Every year the Newtown Jets and North Sydney Bears play a commemorative game, the Frank Hyde Shield, battling out a 70 year rivalry on the rugby league field. This year marks 70 years since these two teams meet in the grand final and after a titanic struggle, Newtown were victorious under the leadership of their captain, Frank ‘Bumper’ Farrell.
Bumper Farrell was a man who commanded respect on the field and in his job as a policeman, and became a legend at both.
Born in Redfern in 1916 and growing up in Marrickville, Farrell earned the nickname Bumper through his reported habit of picking up discarded cigarette stubs, known as bumpers, from the gutters at age 10. He would take out the remaining tobacco and reroll it in his own papers to smoke. He smoked his whole life, including at half time during his long league career.
He first hit the fields at Kogarah Marist Brothers College, a school that still prides itself on its rugby league prowess. He was soon playing in the Catholic representative side, where he joined Frank Hyde in the team. In 1936, age 20 Bumper took the field for the Newtown Bluebags for the first time in reserve grades, being promoted to the first grade team in 1938.
In a distinguished football career, Bumper played 250 first grade games for Newtown, the most for any player. He captained the team from 1942, retiring eight years later in 1950. Playing front row, Bumper was an enforcer, playing hard and tough and just inside the rules. His hard head tactics were only for the field, with all forgotten once the whistle blew-at least by him.
The big game: 1943 Newtown v North Sydney Grand Final. Bumper stands forward in the white shorts.
His career was dogged however by allegations of biting. In July 1945 in a game against fierce local rivals St George, Bumper was accused by Bill McRithie of biting his ear in a scrum, which was left hanging by a thin strip of skin. Bumper denied the accusation and was finally exonerated at a tribunal the following year. However many believe still that he did bite McRitchie, while equal numbers believe he didn’t. Who knows what happened in that scrum, but he was often referred to afterwards s cannibal.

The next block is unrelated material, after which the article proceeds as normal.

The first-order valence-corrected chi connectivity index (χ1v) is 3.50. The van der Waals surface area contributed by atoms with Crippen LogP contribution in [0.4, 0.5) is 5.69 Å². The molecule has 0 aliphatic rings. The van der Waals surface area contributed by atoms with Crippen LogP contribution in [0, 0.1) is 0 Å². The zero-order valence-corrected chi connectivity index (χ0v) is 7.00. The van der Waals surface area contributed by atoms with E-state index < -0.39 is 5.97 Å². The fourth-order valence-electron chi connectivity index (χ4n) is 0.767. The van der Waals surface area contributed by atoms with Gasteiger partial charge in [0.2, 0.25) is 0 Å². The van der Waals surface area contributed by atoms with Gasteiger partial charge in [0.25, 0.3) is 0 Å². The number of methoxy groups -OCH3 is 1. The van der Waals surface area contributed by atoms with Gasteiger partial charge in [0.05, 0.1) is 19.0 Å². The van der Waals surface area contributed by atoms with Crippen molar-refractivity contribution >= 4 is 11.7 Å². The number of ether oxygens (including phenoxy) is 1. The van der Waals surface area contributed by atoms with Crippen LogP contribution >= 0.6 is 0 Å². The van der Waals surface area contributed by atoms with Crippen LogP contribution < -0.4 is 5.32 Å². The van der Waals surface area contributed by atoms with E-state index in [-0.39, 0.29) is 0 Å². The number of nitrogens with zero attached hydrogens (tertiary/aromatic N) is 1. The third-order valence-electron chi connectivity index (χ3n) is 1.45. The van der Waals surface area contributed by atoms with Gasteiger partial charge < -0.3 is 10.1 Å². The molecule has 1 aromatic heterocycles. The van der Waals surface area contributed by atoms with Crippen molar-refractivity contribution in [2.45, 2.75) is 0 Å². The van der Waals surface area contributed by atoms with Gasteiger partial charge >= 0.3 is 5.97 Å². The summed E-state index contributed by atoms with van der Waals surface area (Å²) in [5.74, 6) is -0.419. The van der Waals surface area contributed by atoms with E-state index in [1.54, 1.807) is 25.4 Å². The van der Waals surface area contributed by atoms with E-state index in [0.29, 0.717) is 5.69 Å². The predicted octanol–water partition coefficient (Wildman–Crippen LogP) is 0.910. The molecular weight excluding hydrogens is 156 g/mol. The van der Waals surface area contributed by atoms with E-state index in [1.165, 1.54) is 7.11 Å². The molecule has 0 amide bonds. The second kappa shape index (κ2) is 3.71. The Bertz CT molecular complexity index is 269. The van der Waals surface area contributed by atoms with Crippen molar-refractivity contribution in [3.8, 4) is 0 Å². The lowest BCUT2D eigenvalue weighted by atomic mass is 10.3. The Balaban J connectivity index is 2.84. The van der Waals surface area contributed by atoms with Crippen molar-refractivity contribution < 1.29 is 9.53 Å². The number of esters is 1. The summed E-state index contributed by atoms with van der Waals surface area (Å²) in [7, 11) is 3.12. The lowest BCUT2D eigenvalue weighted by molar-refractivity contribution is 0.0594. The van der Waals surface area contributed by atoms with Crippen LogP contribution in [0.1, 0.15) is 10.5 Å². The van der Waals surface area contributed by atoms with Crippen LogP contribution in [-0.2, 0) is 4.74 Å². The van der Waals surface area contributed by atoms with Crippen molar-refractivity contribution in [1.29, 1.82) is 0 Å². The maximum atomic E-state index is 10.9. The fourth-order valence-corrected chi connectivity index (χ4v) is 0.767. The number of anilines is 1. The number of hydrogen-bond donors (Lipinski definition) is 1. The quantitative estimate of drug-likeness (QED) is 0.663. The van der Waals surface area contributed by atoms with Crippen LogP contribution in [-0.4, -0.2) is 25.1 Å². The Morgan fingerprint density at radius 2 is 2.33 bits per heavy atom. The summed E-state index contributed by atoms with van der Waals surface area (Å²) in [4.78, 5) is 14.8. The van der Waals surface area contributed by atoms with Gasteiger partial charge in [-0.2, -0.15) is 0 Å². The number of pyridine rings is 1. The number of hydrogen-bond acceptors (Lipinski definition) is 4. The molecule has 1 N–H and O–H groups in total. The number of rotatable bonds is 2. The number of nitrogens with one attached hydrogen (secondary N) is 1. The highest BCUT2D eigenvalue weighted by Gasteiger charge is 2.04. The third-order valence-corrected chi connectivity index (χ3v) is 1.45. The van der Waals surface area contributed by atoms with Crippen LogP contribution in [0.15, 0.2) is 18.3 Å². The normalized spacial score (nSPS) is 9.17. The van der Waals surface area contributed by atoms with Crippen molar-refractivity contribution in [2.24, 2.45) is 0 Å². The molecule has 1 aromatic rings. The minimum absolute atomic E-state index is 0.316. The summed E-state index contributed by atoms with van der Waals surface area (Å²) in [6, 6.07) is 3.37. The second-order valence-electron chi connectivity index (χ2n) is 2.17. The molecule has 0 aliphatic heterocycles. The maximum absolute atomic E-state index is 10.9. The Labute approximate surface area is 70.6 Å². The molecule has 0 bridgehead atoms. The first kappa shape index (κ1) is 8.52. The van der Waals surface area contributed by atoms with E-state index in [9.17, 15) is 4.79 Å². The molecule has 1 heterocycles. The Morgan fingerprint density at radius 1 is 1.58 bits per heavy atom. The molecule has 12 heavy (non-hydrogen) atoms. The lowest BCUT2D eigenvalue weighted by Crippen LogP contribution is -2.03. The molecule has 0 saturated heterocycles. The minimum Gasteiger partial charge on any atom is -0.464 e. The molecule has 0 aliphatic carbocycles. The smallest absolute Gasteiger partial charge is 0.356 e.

Despite the controversy Bumper was picked repeatedly for NSW representative and for Australian test teams, in which he played in 1946, 1947 and 1948.
All the while Farrell also held a job in the NSW Police Force. Joining in 1938 he was first stationed along the NSW-Victorian border working in quarantine, trying to stop influenza and polio from spreading into NSW.
Soon he was back in Sydney working as a probationary constable in Darlinghurst, then the centre of Sydney’s underworld activities. Like on the footy field, Bumper quickly earned a reputation for no nonsense responses in his police work.
The Bumper way was rough and ready. He was never shy of a fight and in a time before Tasers, when police used their fists as much as their batons’, Farrell was often in the fore.
He needed to be tough, as his work bought him into the paths of the likes of Guido Calletti, Kate Leigh and Tilly Devine. Farrell was one of the police to attend the shooting of Calletti in August 1939.
He was well tuned to the word on the street, with a healthy collection of informants amongst the criminals and prostitutes. With his up front style Bumper rose up through the ranks until he was officer in charge of the Darlinghurst station in the early 1970s. This was a time when the station was increasingly mired by allegations of corruption and dodgy dealing.
Bumper towards his retirement. Outside Darlinghurst police station.
However there was never a suggestion that Bumper was on the take. Indeed his retirement in 1976 appears to back this up, for instead of leaving with any ill-gotten monies, Bumper took up another job as security guard at Murdoch’s News Limited in Surry Hills.
Bumper died in bed in 1985, clutching rosary beads in one hand like the old school Catholic that he was.